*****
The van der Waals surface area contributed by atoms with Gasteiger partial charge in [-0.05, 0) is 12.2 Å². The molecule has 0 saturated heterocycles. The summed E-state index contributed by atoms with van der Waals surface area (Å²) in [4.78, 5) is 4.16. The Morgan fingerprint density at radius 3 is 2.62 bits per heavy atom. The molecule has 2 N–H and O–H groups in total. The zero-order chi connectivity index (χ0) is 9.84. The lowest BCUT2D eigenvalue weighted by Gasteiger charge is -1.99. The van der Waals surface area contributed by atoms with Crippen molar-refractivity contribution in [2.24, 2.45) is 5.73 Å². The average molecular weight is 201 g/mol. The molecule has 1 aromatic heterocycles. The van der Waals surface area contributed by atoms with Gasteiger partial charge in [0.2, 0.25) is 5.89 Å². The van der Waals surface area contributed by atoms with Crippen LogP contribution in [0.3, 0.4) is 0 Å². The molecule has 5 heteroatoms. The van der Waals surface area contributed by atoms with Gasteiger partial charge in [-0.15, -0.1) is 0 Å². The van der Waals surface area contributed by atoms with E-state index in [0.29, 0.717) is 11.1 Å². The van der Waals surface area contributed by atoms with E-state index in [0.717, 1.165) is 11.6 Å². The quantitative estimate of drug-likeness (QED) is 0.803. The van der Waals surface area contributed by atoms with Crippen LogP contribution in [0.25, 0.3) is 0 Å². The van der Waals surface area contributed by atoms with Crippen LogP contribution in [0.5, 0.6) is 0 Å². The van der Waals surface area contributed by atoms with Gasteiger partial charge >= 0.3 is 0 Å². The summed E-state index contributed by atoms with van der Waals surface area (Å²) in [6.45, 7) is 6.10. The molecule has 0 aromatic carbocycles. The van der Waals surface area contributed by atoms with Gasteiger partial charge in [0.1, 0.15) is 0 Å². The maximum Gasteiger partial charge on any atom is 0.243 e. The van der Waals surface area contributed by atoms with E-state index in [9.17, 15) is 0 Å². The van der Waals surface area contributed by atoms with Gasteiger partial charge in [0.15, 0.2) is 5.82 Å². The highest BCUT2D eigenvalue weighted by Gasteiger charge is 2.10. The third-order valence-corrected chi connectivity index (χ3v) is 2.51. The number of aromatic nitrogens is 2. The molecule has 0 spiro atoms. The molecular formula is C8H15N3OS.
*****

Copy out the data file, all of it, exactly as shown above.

The van der Waals surface area contributed by atoms with Gasteiger partial charge in [-0.05, 0) is 12.2 Å². The molecule has 0 saturated heterocycles. The summed E-state index contributed by atoms with van der Waals surface area (Å²) in [4.78, 5) is 4.16. The Morgan fingerprint density at radius 3 is 2.62 bits per heavy atom. The molecule has 2 N–H and O–H groups in total. The zero-order chi connectivity index (χ0) is 9.84. The lowest BCUT2D eigenvalue weighted by Gasteiger charge is -1.99. The van der Waals surface area contributed by atoms with Crippen molar-refractivity contribution in [2.24, 2.45) is 5.73 Å². The average molecular weight is 201 g/mol. The molecule has 1 aromatic heterocycles. The van der Waals surface area contributed by atoms with Gasteiger partial charge in [0.2, 0.25) is 5.89 Å². The van der Waals surface area contributed by atoms with Crippen LogP contribution in [0.3, 0.4) is 0 Å². The molecule has 5 heteroatoms. The van der Waals surface area contributed by atoms with Gasteiger partial charge in [-0.15, -0.1) is 0 Å². The van der Waals surface area contributed by atoms with E-state index in [0.29, 0.717) is 11.1 Å². The van der Waals surface area contributed by atoms with E-state index in [0.717, 1.165) is 11.6 Å². The quantitative estimate of drug-likeness (QED) is 0.803. The van der Waals surface area contributed by atoms with Crippen LogP contribution in [0.25, 0.3) is 0 Å². The van der Waals surface area contributed by atoms with Crippen LogP contribution in [0.5, 0.6) is 0 Å². The van der Waals surface area contributed by atoms with Gasteiger partial charge >= 0.3 is 0 Å². The summed E-state index contributed by atoms with van der Waals surface area (Å²) in [6.45, 7) is 6.10. The molecule has 0 aromatic carbocycles. The van der Waals surface area contributed by atoms with Gasteiger partial charge in [0.1, 0.15) is 0 Å². The maximum Gasteiger partial charge on any atom is 0.243 e. The van der Waals surface area contributed by atoms with E-state index in [9.17, 15) is 0 Å². The van der Waals surface area contributed by atoms with Gasteiger partial charge in [0.15, 0.2) is 5.82 Å². The highest BCUT2D eigenvalue weighted by Gasteiger charge is 2.10. The third-order valence-corrected chi connectivity index (χ3v) is 2.51. The number of aromatic nitrogens is 2. The molecule has 0 spiro atoms. The molecular formula is C8H15N3OS.